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The Do's and Don'ts of Winter Pet Safety

See what to do and what not to do with your pet during the chilly months

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    Do: Put sweaters and coats on short haired dogs
    Don't: Put sweaters and coats on heavy fur breeds
    According to an interview in RedEye Chicago with Dr. Stacia Volbrecht, Emergency Room Director of the Chicago Veterinary Emergency and Specialty Center, long haired dogs with thick coats (like huskies and collies) should be okay without coverage, while short haired, young or old dogs may need something extra to keep warm.

    Photo Credit: tobyotter
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    Do: Invest in booties to protect their paws
    Don't: Forget to wipe off paws after they've been outside
    Dr. Stacia Volbrecht (RedEye Chicago) also mentioned that one of the most common winter emergencies for pets is irritated paw pads caused by salt on sidewalks and streets. This is why putting booties on your dog or at least wiping off paws with a clean, wet cloth once they come inside is essential to ensure licking the wounds stays at a minimum.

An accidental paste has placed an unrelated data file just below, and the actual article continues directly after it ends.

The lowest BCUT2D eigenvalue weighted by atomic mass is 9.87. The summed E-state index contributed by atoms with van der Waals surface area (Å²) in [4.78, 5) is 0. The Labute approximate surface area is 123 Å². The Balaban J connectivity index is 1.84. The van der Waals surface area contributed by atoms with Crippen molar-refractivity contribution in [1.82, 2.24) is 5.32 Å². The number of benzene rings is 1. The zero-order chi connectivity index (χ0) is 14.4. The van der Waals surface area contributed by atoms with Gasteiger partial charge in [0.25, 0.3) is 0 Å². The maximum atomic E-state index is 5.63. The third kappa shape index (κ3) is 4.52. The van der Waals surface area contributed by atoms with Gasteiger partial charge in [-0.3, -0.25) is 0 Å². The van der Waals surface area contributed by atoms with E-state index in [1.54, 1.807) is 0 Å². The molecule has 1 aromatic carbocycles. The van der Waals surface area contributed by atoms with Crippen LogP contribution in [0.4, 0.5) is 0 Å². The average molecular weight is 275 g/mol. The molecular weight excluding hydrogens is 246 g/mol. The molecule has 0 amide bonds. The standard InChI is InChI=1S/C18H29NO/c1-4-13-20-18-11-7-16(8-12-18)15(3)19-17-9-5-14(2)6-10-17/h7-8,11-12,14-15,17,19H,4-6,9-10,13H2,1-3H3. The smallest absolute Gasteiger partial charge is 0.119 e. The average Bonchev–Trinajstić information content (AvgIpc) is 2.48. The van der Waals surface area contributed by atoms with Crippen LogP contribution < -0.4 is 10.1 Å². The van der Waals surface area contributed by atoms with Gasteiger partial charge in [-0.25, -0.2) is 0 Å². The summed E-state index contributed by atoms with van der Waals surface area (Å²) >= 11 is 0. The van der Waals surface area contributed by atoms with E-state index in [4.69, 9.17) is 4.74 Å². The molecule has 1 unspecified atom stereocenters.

Photo Credit: Wonderlane
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    Do: Watch for outdoor cats in car engines or sleeping under car hoods
    Don't: Leave your pet in the freezing car or ignore antifreeze leakage
    Cats tend to seek warmth in places like a car engine or even under the wheel well, which is why honking, hitting the hood or kicking the tires is a good idea so the cat won't be harmed from starting your car and can escape unscathed. Just as it's important to not leave pets in cars in the summer, it's also not advised to do so in the winter as the car acts as a refrigerator. Cleaning up antifreeze spills is also key because it is poisonous to cats and dogs.

    Photo Credit: jenny downing
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    Do: Accompany pets outdoors for walks
    Don't: Let them loose outside for extended periods of time
    We know pets need exercise, but by letting them run free without supervision, a leash or an electric fence means your pet runs the risk of getting lost. According to the American Veterinary Medical Association, the snow and ice hides familiar scents that pets need to find their way home. Staying by your dog’s side also reduces the chance of your dog getting into a dangerous winter-related situation (like falling through ice on a lake) without help.

    Photo Credit: Maja Dumat
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    Do: Make sure your pet has plenty of water outside
    Don't: Put the water in a metal bowl
    Staying warm is an act that requires much of the body’s energy, so pets need to have ample access to sources of water to keep hydrated during the winter. Placing water in a plastic bowl is a better idea because the water is less likely to freeze and your pet’s wet tongue won't stick to the metal.

    Photo Credit: Michele Hubacek